Thompson-Nicola Regional District’s newest Area O (Lower North Thompson) director is longtime Louis Creek rancher and Barriere Star Journal editor Jill Hayward.
Hayward, 71, believes her own experiences in life, as a rancher, volunteer and newspaper editor in the area has given her the insight needed to understand the wants, needs and dreams of the people she will be representing.
“I think I have something to give back, and I also am willing to learn,” said Hayward, who was elected by acclamation.
With a sister already living in Barriere, Jill moved to the area 30 years ago with her husband Bob, and her elderly parents, from the Fraser Valley. She said they were looking to escape the rat race that her community was becoming down south and traded in their 40-acre farm for two sections of land at Louis Creek. The couple, who have been married 49 years now, still enjoy the property but downsized a few years ago, leasing a portion of the property for 50 cow/calf pairs.
“It’s the best of both worlds. We don’t feel like we don’t have cows, but we have much less work,” Hayward said of downsizing. “We love the ranch and all it has to offer with deer, bears, coyotes and the odd moose. It’s amazing, it’s neverending.”
Hayward, who is also a professional photographer, likes to joke that she literally started in the basement in the newspaper business, working her way up. Hayward did in fact start working in the mailroom of the Barriere Star Journal, then reception, ad production and design and finally to editor, where she has filled the role since 2004.
She said the local newspaper is a place in the community where people often go to have their questions answered. She feels honoured to be able to help residents in that way, and believes her position as director within the Thompson-Nicola Regional District will be similar, though she will keep the two roles entirely separate.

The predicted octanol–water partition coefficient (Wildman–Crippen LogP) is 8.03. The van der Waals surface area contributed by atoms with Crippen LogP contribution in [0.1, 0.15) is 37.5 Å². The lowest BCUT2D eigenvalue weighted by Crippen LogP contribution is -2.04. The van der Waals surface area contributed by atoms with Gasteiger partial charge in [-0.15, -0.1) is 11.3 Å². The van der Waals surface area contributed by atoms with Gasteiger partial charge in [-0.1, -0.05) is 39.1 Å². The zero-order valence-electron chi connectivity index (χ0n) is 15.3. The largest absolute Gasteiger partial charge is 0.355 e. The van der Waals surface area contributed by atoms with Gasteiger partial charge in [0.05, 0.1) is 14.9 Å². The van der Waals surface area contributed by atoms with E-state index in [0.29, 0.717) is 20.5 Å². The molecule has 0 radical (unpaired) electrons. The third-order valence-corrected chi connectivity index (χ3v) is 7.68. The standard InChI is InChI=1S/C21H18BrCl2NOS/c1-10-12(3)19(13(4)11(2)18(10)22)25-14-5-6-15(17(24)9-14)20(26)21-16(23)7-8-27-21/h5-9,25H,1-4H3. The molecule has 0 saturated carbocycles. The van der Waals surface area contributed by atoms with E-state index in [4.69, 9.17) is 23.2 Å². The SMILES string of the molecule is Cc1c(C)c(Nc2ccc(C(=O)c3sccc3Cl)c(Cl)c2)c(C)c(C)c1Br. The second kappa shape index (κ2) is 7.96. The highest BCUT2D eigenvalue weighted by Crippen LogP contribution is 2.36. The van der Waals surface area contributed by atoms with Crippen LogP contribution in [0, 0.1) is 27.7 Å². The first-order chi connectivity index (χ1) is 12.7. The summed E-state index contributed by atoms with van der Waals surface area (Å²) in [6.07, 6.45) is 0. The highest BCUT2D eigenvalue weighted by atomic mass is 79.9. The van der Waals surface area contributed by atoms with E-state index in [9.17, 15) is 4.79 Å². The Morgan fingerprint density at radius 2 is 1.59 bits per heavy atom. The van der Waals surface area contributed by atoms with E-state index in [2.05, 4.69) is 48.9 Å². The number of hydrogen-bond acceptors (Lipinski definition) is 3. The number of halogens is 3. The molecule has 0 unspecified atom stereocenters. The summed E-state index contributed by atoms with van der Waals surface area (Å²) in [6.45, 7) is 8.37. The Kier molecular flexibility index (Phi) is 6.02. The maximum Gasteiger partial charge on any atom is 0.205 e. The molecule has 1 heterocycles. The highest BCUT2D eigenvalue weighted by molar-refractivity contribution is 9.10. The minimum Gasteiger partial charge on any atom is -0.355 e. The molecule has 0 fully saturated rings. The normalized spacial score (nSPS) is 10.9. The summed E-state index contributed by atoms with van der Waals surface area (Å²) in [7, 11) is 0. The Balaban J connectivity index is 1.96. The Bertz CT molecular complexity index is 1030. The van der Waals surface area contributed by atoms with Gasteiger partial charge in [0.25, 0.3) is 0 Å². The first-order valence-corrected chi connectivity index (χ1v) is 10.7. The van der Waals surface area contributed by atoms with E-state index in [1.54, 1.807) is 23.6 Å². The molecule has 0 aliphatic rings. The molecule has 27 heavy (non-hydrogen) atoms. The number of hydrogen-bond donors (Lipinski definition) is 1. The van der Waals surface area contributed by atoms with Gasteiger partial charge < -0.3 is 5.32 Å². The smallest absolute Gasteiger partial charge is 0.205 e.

As well as deeply understanding the needs of those in agriculture, Hayward has also been involved in many facets of life in Barriere as a volunteer, serving as the president of the North Thompson Fall Fair and Rodeo Association, a board member of Rural Crime Watch, Barriere and Area Chamber of Commerce, community planning and health, seniors programs and literacy outreach. An animal lover, Hayward has also been the go-to person for dog obedience training for the past 40 years.
“I have a very full life but I enjoy every bit of it.”
In her position as fall fair president, Hayward has worked with the TNRD on four occasions when livestock needed to be evacuated to the fair grounds due to wildfires in the area. She and her husband also lived through the 2003 wildfire that swept through Louis Creek.
“Our whole ranch burned up in 2003, so I really do understand where people are coming from when it comes to wildfires,” Hayward said, noting wildfire preparedness is an important aspect of future planning in the area.
Hayward will be sworn in as Area O director on November 17.